The White House Correspondents' Dinner has become a strange event. It is, ostensibly, an evening when the president and the press can come together to share a few lighthearted laughs. But it's evolved into a recital of brutal truths -- albeit one neither side ever really admits happened.Of course the president wasn't joking, and of course the seriousness of what he said won't be acknowledged. The point of the WHCD is that it's a ritualized event at which people say what they mean about the Beltway's conflicts, but everyone agrees not to get real about resolving those conflicts, because, hey, it's just a fun, silly night, right? It's not that people won't admit it ever happened -- it's that it's neatly pigeonholed as not serious -- which is why real things can be talked about there. It's like a Feast of Fools at which the political order is mocked, even though the feast never really challenges the political order -- the feast is a safe space for blowing off steam.
The joke of President Obama's performance on Saturday was that he wasn't joking. Everyone just had to pretend he was.
The WHCD is when Washington roasts itself -- and, remember, if you want to land a blow that leaves a mark, you don't do it at a roast. Fox News doesn't broadcast roasts of Democratic politicians -- it frames its attacks as news and packages them as serious stuff. Subjecting yourself to a roast is a way of quarantining the worst things said about you. That's why you see Justin Bieber, a teen idol turned noxious adult, subjecting himself to a Comedy Central roast. It places the criticism of him in a safe, harmless space. It does no damage to his career.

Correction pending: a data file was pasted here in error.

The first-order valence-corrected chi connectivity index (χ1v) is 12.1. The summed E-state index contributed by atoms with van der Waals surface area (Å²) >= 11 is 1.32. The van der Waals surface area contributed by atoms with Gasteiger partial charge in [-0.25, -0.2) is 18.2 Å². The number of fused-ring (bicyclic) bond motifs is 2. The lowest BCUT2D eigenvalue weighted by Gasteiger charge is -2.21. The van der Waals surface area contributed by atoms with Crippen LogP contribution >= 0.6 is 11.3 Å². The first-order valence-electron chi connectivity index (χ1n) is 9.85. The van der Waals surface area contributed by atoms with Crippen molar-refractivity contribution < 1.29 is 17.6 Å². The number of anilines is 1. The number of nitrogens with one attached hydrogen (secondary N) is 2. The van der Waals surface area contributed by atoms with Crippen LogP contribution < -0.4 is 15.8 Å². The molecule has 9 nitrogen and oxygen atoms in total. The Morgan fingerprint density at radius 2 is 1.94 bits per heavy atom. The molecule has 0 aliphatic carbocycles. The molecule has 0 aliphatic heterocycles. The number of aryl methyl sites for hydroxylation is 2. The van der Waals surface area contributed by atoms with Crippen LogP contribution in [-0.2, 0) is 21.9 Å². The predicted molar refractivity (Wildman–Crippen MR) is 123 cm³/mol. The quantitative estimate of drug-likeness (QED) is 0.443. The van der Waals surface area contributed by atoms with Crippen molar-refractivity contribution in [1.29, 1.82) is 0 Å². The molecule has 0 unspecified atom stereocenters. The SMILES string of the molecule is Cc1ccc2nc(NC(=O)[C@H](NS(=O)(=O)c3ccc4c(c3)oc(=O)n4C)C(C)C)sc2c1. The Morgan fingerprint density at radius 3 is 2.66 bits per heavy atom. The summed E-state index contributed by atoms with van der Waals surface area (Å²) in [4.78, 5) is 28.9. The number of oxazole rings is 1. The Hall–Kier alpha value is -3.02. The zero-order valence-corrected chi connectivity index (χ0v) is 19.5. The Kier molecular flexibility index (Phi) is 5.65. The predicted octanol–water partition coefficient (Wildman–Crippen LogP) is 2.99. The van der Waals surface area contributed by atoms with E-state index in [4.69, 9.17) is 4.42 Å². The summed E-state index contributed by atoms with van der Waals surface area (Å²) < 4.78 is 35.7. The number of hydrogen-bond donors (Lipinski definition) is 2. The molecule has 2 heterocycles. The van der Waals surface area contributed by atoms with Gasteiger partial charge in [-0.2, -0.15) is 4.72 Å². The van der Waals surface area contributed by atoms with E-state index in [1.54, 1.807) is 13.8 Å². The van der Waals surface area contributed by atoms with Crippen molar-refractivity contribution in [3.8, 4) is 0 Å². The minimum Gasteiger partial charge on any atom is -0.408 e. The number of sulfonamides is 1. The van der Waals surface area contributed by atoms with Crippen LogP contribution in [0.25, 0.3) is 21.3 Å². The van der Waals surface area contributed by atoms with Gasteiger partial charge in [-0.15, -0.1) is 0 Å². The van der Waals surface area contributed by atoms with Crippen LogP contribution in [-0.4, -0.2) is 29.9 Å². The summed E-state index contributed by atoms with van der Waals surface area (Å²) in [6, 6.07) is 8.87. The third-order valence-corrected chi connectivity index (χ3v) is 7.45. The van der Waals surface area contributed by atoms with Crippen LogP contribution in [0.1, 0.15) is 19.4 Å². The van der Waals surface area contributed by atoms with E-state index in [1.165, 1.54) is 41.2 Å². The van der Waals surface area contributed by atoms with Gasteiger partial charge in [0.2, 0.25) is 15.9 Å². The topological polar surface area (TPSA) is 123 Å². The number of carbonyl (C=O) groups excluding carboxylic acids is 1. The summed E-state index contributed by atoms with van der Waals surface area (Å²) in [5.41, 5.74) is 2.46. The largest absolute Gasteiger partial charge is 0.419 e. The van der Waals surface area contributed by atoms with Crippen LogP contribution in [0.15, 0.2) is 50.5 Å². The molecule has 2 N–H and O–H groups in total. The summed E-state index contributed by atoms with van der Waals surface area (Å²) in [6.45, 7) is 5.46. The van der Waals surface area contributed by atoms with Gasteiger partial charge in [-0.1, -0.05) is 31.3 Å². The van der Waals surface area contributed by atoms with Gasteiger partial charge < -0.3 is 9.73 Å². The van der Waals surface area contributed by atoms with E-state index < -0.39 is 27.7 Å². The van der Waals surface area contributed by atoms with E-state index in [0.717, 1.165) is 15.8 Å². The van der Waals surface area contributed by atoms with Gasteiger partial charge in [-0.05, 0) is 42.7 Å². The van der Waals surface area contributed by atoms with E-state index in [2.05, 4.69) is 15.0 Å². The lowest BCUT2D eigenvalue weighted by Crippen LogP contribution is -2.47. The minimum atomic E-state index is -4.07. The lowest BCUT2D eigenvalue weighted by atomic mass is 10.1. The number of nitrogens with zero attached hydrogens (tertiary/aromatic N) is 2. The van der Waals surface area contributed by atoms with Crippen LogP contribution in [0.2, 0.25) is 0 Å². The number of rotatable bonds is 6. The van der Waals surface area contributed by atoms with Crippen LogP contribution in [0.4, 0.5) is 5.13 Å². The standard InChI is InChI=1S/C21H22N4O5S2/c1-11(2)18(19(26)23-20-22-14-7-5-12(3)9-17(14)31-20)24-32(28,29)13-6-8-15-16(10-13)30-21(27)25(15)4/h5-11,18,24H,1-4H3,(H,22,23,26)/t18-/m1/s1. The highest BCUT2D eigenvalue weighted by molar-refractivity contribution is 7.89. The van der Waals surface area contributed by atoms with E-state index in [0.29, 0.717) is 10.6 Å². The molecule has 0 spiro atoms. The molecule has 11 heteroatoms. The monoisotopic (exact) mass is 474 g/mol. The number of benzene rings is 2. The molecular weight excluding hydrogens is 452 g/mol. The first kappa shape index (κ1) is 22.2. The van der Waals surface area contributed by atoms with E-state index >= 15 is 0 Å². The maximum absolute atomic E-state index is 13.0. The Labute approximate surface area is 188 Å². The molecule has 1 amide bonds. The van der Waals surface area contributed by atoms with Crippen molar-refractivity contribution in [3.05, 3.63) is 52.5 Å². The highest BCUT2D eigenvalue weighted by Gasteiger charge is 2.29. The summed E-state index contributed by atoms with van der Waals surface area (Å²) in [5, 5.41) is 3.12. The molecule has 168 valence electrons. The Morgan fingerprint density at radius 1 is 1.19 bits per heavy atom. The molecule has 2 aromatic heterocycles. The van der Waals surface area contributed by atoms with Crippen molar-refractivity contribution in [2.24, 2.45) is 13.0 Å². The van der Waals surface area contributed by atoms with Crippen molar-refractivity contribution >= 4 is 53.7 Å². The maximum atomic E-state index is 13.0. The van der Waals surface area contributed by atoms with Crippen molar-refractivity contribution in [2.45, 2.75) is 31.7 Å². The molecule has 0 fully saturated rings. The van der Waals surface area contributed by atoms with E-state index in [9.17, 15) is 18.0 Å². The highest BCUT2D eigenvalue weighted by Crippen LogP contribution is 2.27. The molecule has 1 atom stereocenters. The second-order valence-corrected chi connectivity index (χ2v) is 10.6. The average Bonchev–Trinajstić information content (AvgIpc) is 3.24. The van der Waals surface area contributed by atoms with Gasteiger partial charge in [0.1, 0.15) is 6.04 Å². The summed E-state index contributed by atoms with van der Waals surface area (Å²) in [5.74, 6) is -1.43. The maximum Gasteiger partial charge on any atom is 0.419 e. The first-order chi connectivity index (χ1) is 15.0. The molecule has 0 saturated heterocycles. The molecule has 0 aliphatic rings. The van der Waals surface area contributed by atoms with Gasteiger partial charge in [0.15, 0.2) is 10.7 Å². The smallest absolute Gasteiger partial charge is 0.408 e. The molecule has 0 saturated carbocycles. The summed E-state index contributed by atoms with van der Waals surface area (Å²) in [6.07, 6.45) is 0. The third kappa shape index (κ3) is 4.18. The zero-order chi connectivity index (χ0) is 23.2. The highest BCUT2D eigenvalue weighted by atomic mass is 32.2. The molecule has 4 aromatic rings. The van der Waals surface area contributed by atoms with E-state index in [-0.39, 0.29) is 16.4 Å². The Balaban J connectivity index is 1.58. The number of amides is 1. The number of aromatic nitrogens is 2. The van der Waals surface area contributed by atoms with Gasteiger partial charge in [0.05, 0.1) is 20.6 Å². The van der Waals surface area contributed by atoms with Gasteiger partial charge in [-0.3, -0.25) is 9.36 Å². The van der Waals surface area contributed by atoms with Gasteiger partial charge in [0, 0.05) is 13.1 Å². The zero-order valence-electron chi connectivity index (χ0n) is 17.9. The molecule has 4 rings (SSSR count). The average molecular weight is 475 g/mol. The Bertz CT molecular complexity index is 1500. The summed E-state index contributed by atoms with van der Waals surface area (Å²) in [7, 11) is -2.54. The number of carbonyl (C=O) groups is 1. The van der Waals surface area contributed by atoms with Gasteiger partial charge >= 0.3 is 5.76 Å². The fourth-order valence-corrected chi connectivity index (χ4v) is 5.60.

Yes, I know: some on the right, particularly Power Line's John Hinderaker, are whimpering about the mean things Obama said at the dinner, particularly about climate change in the segment featuring Keegan-Michael Key as Luther, the president's "anger translator":
That's fun, and it's fun to imagine that Hinderaker's whingeing and whining represents genuine hurt feelings. (The portrayal of Luther, a regular feature on Comedy Central's Key and Peele, is, Hinderaker says, a "hateful bit.") But Hinderaker is a soldier in the Koch army -- Think Progress remind us in 2011 that Hinderaker's law firm, Faegre and Benson, represented Koch Industries, and it was noted in 2012 that the Kochs had tried to place Hinderaker on the board at the Cato Institute. So he's just using the president's remarks as an excuse to do his usual climate bamboozlement on behalf of energy billionaires. The plutocrats' army of climate distorters is now so huge -- at this point it includes pretty much every elected Republican in America -- that even a forthright defense of climate science by the president of the United States in a highly visible forum changes nothing about the ongoing debate. Everyone went home after the dinner and resumed their old stances. It's still the official policy of the GOP that climate change is a non-issue because it snows sometimes.
So, yes, I wish what the president said mattered. It doesn't.